Obese moms-to-be make fat children?Comment on this story
London - Overweight mothers-to-be could be condemning their unborn children to decades of ill health.
Babies whose mothers were carrying extra pounds when pregnant are more likely to be fat and unhealthy as adults, researchers say.
While it is well known that overweight mothers-to-be risk having big babies who grow into overweight children, this study is one of the first to show the legacy can still be felt years later.
Not only does it affect weight but overall health, including blood pressure, cholesterol and blood-sugar levels. This could raise the risk of a host of illnesses, from strokes to diabetes and heart attacks.
The findings, from a study of women who gave birth in Jerusalem in the mid-1970s and their children, come amid fears that obesity among pregnant British women is reaching epidemic proportions.
Almost half of women of child-bearing age are overweight or obese and more than 15 percent of pregnant women are dangerously overweight.
The researchers weighed and measured 1,400 men and women aged 32 and did a series of blood tests. The results were then compared with data collected about their mothers when they gave birth to them. The analysis, published in the journal Circulation, showed clear links between the two.
The adults whose mothers were the most overweight before becoming pregnant were heavier than the sons and daughters of the lightest women.
Waistlines were on average more than three inches bigger, blood pressure and levels of dangerous blood fats were higher, and readings for ‘good’ cholesterol lower.
Men and women whose mothers put on a lot of weight while pregnant were also more likely to be too heavy for their height as adults. Lead researcher Dr Hagit Hochner, of the Hebrew University of Jerusalem, said: “We know now that events occurring early in life to foetuses have long-lasting consequences for the health of the adult.”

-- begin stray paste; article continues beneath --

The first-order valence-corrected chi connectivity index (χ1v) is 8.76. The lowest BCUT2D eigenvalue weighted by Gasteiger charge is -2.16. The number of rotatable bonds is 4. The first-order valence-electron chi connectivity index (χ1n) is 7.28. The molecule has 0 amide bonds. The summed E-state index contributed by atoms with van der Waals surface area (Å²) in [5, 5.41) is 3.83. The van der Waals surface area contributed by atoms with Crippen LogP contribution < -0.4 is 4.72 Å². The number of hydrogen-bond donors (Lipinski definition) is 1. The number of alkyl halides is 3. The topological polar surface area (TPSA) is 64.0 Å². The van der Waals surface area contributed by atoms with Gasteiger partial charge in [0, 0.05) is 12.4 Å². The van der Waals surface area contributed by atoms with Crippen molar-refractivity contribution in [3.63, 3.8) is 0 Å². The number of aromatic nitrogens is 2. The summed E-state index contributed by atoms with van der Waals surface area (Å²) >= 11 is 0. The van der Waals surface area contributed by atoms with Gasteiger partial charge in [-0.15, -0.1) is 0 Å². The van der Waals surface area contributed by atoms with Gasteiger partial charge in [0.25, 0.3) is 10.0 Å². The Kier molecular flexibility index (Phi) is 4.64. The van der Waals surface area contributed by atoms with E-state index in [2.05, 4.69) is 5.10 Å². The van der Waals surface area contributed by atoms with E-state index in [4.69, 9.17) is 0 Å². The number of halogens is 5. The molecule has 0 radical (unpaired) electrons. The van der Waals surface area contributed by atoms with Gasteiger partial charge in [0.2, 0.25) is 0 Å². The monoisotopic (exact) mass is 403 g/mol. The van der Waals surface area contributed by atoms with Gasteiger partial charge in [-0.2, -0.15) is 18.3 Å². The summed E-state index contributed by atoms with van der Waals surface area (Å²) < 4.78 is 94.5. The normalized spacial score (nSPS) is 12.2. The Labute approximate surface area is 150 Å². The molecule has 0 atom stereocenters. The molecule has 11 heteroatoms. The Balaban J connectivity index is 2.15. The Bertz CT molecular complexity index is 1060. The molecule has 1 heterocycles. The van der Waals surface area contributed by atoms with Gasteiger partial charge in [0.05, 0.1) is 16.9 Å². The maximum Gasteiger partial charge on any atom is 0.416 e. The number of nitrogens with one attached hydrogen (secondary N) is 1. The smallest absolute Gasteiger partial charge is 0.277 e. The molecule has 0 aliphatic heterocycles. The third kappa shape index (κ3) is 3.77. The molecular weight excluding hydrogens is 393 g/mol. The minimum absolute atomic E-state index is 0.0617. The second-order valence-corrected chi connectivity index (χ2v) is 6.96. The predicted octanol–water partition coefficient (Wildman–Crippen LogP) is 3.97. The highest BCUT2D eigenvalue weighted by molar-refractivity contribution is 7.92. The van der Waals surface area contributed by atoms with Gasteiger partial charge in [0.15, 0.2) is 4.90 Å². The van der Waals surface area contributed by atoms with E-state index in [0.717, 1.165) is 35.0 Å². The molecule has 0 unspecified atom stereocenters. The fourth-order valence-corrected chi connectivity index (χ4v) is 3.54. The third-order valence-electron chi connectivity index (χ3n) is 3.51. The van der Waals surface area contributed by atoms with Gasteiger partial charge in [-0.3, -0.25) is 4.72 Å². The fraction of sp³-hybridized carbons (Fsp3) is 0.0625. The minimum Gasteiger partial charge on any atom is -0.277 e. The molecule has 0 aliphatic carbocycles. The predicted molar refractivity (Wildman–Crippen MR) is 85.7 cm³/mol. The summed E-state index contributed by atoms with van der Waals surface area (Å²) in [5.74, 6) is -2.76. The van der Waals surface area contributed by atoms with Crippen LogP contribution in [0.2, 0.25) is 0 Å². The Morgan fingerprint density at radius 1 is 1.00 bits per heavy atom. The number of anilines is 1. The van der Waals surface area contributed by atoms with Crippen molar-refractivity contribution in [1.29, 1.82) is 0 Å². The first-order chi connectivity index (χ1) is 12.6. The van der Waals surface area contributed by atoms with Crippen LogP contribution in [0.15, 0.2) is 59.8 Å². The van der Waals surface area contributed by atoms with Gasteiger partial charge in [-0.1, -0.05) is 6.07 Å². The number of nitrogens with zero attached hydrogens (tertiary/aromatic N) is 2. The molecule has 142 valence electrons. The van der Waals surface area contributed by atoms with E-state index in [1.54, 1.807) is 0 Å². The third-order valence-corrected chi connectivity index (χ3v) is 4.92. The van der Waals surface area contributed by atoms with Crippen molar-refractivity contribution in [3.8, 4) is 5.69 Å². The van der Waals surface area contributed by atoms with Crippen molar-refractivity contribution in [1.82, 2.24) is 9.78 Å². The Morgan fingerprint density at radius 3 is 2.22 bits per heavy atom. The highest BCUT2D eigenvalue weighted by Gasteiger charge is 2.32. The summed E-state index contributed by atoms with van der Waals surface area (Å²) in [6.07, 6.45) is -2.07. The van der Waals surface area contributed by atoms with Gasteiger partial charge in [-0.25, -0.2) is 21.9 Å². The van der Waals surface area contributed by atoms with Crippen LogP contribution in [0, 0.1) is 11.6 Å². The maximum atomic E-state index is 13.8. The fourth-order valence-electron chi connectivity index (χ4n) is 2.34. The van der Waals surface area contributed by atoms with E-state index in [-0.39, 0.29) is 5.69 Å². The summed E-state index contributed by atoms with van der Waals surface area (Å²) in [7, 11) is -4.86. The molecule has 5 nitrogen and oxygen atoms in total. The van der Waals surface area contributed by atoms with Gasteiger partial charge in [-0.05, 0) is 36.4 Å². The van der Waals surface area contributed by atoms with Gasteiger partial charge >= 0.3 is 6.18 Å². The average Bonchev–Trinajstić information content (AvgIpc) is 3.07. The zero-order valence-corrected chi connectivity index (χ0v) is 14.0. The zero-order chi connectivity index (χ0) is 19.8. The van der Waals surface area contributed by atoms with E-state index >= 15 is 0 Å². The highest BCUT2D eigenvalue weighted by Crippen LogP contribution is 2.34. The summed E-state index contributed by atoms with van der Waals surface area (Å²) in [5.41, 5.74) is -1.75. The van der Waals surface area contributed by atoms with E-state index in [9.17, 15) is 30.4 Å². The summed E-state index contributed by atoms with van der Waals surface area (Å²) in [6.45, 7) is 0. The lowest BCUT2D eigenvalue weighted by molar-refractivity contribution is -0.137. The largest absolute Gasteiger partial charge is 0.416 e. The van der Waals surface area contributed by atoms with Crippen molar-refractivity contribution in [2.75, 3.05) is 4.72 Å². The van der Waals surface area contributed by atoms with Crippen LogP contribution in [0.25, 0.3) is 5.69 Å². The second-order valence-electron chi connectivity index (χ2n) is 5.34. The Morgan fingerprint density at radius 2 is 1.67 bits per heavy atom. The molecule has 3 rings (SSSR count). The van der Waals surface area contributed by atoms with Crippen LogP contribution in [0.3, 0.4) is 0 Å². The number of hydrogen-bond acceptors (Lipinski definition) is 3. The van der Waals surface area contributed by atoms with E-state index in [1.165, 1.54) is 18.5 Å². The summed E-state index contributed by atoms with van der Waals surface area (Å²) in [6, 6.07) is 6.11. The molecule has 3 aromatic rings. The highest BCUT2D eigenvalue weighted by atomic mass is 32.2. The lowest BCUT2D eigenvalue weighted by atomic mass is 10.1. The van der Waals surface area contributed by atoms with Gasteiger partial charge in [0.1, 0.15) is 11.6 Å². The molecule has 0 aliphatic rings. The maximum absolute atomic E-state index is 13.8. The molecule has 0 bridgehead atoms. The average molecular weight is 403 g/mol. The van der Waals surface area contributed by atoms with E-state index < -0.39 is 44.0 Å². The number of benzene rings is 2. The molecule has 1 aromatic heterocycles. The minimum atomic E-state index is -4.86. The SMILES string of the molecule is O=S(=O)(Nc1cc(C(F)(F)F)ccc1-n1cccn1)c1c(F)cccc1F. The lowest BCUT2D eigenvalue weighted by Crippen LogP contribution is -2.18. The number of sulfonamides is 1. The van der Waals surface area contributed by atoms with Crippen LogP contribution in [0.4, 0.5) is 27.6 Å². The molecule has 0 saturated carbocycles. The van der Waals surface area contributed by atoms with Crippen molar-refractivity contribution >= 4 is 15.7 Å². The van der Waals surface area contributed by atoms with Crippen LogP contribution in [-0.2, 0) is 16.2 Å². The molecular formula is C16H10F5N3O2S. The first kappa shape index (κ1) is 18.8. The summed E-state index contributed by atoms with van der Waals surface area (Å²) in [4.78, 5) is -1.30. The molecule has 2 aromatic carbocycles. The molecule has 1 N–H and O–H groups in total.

Study co-author Professor Orly Manor added: “In an age of an ‘overweight epidemic’ in the world, it is important to know the factors that are involved in leading to overweight and other health risks. This understanding makes it essential that we identify these early windows of opportunity in which we can intervene to reduce the risks of chronic illness later in life.”
It is believed mothers may pass on “fat” genes and unhealthy eating habits to their children.
But conditions in the womb are also thought to be important. For instance, exposure to high amounts of sugar and fat may lead to long-lasting changes in appetite control or the storage of fat.
Obese mothers-to-be are more likely to need a caesarean section and are at greater risk of losing blood while giving birth. Their children are more likely to be stillborn or die in the first weeks or months of life and to suffer other birth defects such as club foot or cleft lip.
Concern about the issue is so high that British doctors have started to medicate babies in the womb. In an NHS trial, overweight mothers-to-be in four cities are being given the diabetes drug metformin in a desperate attempt to stop their babies being born obese.
If the trial is a success, the treatment could be in widespread use within five years, with tens of thousands of obese mothers-to-be drugged each year.
Tam Fry, of the National Obesity Forum, said the Israeli study underlined how “desperately important” it was for women to get in shape before they conceived. - Daily Mail